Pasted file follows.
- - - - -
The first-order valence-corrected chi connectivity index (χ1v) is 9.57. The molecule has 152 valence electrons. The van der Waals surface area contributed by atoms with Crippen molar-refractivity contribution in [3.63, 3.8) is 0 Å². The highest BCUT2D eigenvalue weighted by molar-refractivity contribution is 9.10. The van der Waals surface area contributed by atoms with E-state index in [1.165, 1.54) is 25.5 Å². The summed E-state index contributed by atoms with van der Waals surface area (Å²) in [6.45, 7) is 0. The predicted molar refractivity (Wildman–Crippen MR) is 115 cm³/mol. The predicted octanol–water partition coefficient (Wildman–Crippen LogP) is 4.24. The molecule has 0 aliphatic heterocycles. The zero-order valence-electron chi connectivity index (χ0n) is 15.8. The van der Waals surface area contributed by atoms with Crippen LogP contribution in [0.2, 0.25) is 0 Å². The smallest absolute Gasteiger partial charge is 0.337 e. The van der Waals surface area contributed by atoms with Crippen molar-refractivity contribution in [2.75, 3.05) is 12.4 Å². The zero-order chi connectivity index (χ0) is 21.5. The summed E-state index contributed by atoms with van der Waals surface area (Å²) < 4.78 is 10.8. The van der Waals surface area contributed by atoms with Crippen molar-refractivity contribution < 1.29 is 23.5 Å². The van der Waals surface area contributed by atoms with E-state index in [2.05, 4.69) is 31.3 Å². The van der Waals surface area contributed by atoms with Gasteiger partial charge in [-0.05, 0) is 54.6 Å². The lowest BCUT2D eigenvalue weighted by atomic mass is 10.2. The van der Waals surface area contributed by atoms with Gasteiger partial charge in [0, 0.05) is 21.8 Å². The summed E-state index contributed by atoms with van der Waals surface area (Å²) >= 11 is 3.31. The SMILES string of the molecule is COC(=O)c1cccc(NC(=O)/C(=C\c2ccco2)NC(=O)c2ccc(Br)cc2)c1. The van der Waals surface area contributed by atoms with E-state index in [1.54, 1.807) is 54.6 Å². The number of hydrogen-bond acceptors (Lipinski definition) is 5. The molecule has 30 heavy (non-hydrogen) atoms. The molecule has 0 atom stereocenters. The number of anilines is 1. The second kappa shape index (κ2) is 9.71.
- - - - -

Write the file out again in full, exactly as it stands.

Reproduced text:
The first-order valence-corrected chi connectivity index (χ1v) is 9.57. The molecule has 152 valence electrons. The van der Waals surface area contributed by atoms with Crippen molar-refractivity contribution in [3.63, 3.8) is 0 Å². The highest BCUT2D eigenvalue weighted by molar-refractivity contribution is 9.10. The van der Waals surface area contributed by atoms with E-state index in [1.165, 1.54) is 25.5 Å². The summed E-state index contributed by atoms with van der Waals surface area (Å²) in [6.45, 7) is 0. The predicted molar refractivity (Wildman–Crippen MR) is 115 cm³/mol. The predicted octanol–water partition coefficient (Wildman–Crippen LogP) is 4.24. The molecule has 0 aliphatic heterocycles. The zero-order valence-electron chi connectivity index (χ0n) is 15.8. The van der Waals surface area contributed by atoms with Crippen LogP contribution in [0.2, 0.25) is 0 Å². The smallest absolute Gasteiger partial charge is 0.337 e. The van der Waals surface area contributed by atoms with Crippen molar-refractivity contribution in [2.75, 3.05) is 12.4 Å². The zero-order chi connectivity index (χ0) is 21.5. The summed E-state index contributed by atoms with van der Waals surface area (Å²) < 4.78 is 10.8. The van der Waals surface area contributed by atoms with Crippen molar-refractivity contribution < 1.29 is 23.5 Å². The van der Waals surface area contributed by atoms with E-state index in [2.05, 4.69) is 31.3 Å². The van der Waals surface area contributed by atoms with Gasteiger partial charge in [-0.05, 0) is 54.6 Å². The lowest BCUT2D eigenvalue weighted by atomic mass is 10.2. The van der Waals surface area contributed by atoms with Gasteiger partial charge in [0, 0.05) is 21.8 Å². The summed E-state index contributed by atoms with van der Waals surface area (Å²) >= 11 is 3.31. The SMILES string of the molecule is COC(=O)c1cccc(NC(=O)/C(=C\c2ccco2)NC(=O)c2ccc(Br)cc2)c1. The van der Waals surface area contributed by atoms with E-state index in [1.54, 1.807) is 54.6 Å². The number of hydrogen-bond acceptors (Lipinski definition) is 5. The molecule has 30 heavy (non-hydrogen) atoms. The molecule has 0 atom stereocenters. The number of anilines is 1. The second kappa shape index (κ2) is 9.71.